When the publisher offered me an opportunity to review The Last Nude, I wasn’t sure. I mean, I know nothing about Paris during the mid 1920’s and I know about the same amount about painters. I had never heard of Tamara de Lempicka. But the premise sounded interesting so I agreed. In a nutshell, the story is about the relationship between 17-year-old model Rafaela Fano and the famous painter, 12 years her senior. It’s also about Rafaela’s coming of age and, later on, Tamara’s final days.
The first two-thirds of the book is told by Rafaela and, while she had been around the block a few times, she was young and naive when it came to love. She had learned how to use her body to survive but she had not experienced anything like what she had begun to feel for de Lempicka. The final portion of the book is told by the painter. I wasn’t prepared for that switch but, after I got over the shock of the change in tone and voice, I settled in to learn more about her and how she viewed the events with that taken place decades before. The differences between Rafaela’s perceptions and Tamara’s were immense.
I don’t want to give away too much more about the plot but I do want to say that I was immediately engaged in the book. Ms. Avery gave us a tough but naive and sensitive 17-year-old young woman who was jaded, yet hopeful. Through Rafaela’s eyes, we see the beautiful Tamara as an artist who is gifted, driven, and self-centered but who could also be tender, giving, and loving. We get a glimpse into the parties filled with artists, athletes, royalty, and plenty of drugs and alcohol. Once the relationship between Rafaela and Tamara is cemented, the story moves on to the battle between two men to own a painting that Tamara has sworn never to sell. Once I got to this part of the book, I couldn’t stop reading.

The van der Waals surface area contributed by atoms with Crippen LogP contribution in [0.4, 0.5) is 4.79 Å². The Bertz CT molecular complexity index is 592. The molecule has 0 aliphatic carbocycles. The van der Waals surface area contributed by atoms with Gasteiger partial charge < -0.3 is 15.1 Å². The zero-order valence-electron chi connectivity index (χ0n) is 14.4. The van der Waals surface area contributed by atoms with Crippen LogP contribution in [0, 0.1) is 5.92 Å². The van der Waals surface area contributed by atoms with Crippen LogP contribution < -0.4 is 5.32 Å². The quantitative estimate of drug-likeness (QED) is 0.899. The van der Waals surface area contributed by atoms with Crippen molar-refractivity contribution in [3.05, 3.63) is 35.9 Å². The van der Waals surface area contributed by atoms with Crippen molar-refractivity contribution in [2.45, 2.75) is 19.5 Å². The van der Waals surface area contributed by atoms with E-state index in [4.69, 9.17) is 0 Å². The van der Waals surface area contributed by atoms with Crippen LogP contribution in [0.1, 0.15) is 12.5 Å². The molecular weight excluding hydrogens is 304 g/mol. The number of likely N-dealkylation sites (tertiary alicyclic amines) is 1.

The Last Nude was beautifully written and engaging with characters that were complex and felt real. I cared about them, even when I didn’t want to. The author did a fantastic job of grabbing me and holding on through the entire book. I highly recommend The Last Nude and look forward to reading more by Ms. Avery.
Oh! I nearly forgot to mention that, because I was unfamiliar with Tamara de Lempicka’s work, I did a bit of research and her paintings are incredible. One of her works is described by Rafaela very early in the book and it was a delight to have seen it myself. From the author’s description, I would have known it anywhere. Which reminds me, again, of how well Ms. Avery uses her skills to bring Paris to life in the book. Thank you, Ellis Avery for the great read!